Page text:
Transgenic oilseed rape can persist for a decade

London, April 2: Swedish plant ecologists have found that genetically modified oilseed rape can survive and produce plants as much as a decade after being sown.

Tina D'Hertefeldt of Lund University, who led the study leading to this discovery, says that she and her colleagues studied seedlings found growing at Lonnstorp Experimental Farm, where the biotech firm Plant Genetic Systems sowed a plot of various transgenic oilseed rape strains, including a herbicide-resistant variety, in 1995 as part of a trial.

Since 1996, the plot has been used to grow wheat, barley and sugar beet instead.

When the researchers collected seedlings from the plot in 2005, they found 38 oilseed rape plants growing amongst the modern crops.

Upon testing the plants with herbicides, the researchers found that 15 of such plants were resistant, and so came from seeds left by the transgenic plants.

After this discovery, the researchers now need to solve the problem as to how to monitor genetically modified crops, so that genes designed to pump out pharmaceuticals, for example, don't wind up in food, and crops labelled as 'organic' are pure enough to satisfy consumers and regulators.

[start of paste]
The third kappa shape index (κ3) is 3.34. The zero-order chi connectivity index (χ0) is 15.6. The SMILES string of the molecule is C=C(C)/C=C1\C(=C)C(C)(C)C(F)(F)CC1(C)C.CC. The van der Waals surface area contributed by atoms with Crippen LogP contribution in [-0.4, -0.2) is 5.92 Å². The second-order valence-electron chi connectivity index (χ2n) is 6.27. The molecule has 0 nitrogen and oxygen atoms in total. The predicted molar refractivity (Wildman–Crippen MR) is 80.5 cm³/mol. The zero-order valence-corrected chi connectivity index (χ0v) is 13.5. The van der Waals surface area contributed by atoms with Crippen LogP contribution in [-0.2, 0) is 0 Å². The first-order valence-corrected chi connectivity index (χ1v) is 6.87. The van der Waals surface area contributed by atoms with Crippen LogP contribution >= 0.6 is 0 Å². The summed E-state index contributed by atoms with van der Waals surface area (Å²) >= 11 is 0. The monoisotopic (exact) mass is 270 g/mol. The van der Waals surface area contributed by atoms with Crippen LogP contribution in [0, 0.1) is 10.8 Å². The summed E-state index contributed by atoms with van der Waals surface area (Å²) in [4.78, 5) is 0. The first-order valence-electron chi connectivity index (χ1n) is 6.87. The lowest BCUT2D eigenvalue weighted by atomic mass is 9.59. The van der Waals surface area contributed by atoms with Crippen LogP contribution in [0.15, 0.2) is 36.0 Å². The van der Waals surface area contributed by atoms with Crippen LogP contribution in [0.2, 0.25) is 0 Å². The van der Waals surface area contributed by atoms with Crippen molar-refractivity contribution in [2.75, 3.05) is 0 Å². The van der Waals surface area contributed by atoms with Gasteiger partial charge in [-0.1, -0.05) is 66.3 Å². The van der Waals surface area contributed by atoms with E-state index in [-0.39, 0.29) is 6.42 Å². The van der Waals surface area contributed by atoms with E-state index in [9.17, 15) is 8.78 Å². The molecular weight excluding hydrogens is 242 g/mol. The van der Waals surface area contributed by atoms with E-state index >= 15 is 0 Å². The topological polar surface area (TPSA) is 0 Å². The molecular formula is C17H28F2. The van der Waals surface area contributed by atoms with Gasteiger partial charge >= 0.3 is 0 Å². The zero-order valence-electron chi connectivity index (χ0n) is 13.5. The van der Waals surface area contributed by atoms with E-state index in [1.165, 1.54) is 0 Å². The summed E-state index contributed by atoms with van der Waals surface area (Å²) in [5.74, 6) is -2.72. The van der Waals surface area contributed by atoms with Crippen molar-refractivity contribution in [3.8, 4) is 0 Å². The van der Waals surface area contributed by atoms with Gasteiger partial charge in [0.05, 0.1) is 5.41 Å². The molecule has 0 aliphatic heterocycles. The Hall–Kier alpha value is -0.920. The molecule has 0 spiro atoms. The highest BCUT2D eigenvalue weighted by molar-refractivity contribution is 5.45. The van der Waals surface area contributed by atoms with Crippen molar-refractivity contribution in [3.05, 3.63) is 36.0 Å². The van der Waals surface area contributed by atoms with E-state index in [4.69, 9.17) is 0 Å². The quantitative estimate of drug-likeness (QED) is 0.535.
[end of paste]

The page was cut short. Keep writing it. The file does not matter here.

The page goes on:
The European Union rules that food labelled 'organic' should contain no more than 0.9 per cent of its material from genetically modified sources.

D'Hertefeldt admits that she does not have any way to tell whether the level of contamination her team found would exceed the European Union's limits in fields sown with GM oilseed rape and then used for food production.

"We found quite a low number of plants," Nature magazine quoted her as saying.

She said that persistence might not be such an issue with other transgenic crops, especially ones that can be prevented from producing seeds, like the high-starch potatoes being trailed in Germany.

However, she conceded, engineering oilseed rape not to produce flowers was out of the question.

"With oilseed rape the crop you're after is the oil, and the oil is in the seeds," D'Hertefeldt said.

A report on the study has been published in the journal Biology Letters. (ANI)

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